Record what you just heard by going back in time!

Suppose you are listening to Pandora or Spotify and you hear a song you absolutely love. Someplace you have a program that will record audio, but where did you put it? Finally, just as the song is ending, you find the program and wait while it starts up. By the time the program is running the song is finished, and unfortunately the next song is horrible.

Darn!

Or suppose you are listening to an internet news broadcast or podcast, and you hear somebody say something absolutely critical to something you are involved in. You try to find a piece of paper and a pencil so you can write it down, but by the time you find them you’ve forgotten the exact words.

Double darn!

Looking for a time machine so you can jump back a few minutes and capture that audio?

Power Record can record, on a schedule you set, anything your computer can hear including internet radio. That’s not a surprise, there are other recording programs that can do that. However, Power Record has a unique feature called Song Grabber. With Song Grabber, you can avoid the usual problem of hearing something great on internet radio and saying, “I wish I had recorded that!”. You can use Song Grabber and capture the audio that you heard that you want to keep! It’s like a time machine that allows you to go back in time and save the sounds you just heard.

How can you use SongGrabber? It’s simple. Here’s a picture of the program, with a circle around the Song Grabber controls:

Power Record SongGrabber

Note that the top button says, “Disabled”. If it says, “Enabled”, click on it to disable Song Grabber. That will allow you to set the recording parameters when you enable Song Grabber.

Now, click on the Disabled button, and you will get the following dialog box:

Power Record SongGrabber Setting Record Paramaters

It is important to get the settings in this dialog box correct, or you may have some problems with your time machine not working the way you would like it to.

In general you will want to set the record device to be either the default record device or the sound card in your computer. External USB devices generally do not pick up internet audio.

Setting Record Quality determines how much space the recording will take on your hard drive. It may sound like fun to set it for CD quality, stereo, for an hour, but the file you will be creating will take up over a gigabyte of space on your hard drive. That may not only take up a lot of hard drive space, it may slow things down. Keep the Grab Length reasonably short, and, if you go for CD quality, you might decide to use either mp3 or WMA so that the file takes up less space.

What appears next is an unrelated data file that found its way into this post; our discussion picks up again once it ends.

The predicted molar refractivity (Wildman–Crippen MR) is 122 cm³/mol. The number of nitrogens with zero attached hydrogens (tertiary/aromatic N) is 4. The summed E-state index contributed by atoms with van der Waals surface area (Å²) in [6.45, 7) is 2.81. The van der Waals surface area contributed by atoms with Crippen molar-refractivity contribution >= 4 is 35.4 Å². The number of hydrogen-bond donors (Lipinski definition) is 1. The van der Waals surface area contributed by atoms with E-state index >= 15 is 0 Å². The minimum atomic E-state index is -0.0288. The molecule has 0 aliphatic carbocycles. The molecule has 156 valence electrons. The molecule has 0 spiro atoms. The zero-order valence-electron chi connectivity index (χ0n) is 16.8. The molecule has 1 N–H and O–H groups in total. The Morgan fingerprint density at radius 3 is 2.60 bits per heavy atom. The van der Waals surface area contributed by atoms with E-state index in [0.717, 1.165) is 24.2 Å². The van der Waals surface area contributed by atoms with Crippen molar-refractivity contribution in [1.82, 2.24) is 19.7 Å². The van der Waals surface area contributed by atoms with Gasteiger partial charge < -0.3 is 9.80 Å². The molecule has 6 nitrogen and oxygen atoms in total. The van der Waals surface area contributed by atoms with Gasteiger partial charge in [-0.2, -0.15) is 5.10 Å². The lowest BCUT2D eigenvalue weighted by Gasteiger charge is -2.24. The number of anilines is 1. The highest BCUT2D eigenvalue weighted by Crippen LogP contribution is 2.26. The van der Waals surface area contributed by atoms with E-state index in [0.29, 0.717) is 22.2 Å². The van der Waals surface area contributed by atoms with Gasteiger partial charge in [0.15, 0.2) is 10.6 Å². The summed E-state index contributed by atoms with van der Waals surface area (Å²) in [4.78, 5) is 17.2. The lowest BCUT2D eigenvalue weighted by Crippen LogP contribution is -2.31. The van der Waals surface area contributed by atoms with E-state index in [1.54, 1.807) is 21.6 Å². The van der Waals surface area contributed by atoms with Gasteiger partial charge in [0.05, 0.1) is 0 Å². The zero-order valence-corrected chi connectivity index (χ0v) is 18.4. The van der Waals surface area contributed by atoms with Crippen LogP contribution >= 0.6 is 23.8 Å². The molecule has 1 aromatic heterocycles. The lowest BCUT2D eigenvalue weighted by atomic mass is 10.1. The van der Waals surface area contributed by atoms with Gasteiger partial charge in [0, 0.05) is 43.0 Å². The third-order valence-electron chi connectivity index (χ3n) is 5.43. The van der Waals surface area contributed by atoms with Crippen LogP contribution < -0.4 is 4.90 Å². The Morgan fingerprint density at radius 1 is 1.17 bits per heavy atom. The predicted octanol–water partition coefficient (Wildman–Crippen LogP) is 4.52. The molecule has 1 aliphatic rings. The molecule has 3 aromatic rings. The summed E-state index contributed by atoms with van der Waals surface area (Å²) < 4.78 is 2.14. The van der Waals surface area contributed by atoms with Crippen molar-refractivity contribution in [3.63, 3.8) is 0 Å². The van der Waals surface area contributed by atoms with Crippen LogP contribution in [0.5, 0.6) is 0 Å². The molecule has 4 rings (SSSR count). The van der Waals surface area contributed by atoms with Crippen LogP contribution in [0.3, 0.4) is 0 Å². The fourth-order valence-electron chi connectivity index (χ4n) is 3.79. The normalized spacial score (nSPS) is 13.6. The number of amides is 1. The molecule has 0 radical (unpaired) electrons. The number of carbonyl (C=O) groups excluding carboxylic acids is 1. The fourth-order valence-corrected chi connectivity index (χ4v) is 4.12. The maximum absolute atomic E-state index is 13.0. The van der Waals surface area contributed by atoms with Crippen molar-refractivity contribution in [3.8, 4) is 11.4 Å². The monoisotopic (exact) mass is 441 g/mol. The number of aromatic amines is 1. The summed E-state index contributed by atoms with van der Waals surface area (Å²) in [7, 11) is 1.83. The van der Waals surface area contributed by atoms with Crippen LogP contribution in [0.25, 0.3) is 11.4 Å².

Once you have set the time and quality of the recording, hit Start and you are on your way. The recording being created will keep the number of minutes you have set for your Grab Length. When you exit Power Record you will be asked if you want to save the recording that has been made by Song Grabber.

What if something happens and you realize you really want to keep not only the Grab Length, but everything following? Very simple- hit the “Keep” button. Power Record will keep adding everything from there on to the Song Grab file. When it is time to stop recording, hit the Stop button. Power Record will save a copy of the file it has created, usually to the \Music\Power Record Files directory. If you wish to change that, go to File->Preferences and click on Save Location. You can store the files anyplace that you want to on your computer.

Power Record Preferences

It’s pretty cool to have a time machine sitting on your computer! We think you will enjoy it a lot.

A note- it’s fun to record things on the internet including Skype and Google phone calls, but make sure you are not violating privacy or intellectual property laws when you do it. In many locations you need to let the other party know that you are recording a phone call or conversation.

by Tom Jeffries, Chief Blazing Officer at Blaze Audio

Tom is a former professional musician who has been running companies that develop audio software for 34 years. He studied with Charlie Schlueter as principal trumpet Minnesota Orchestra for four years. Charlie Schlueter went on to do 25 years as principal trumpet with the Boston Symphony Orchestra‎. Tom also played principal trumpet for the St. Paul Chamber Orchestra and principal trumpet for the San Jose Orchestra.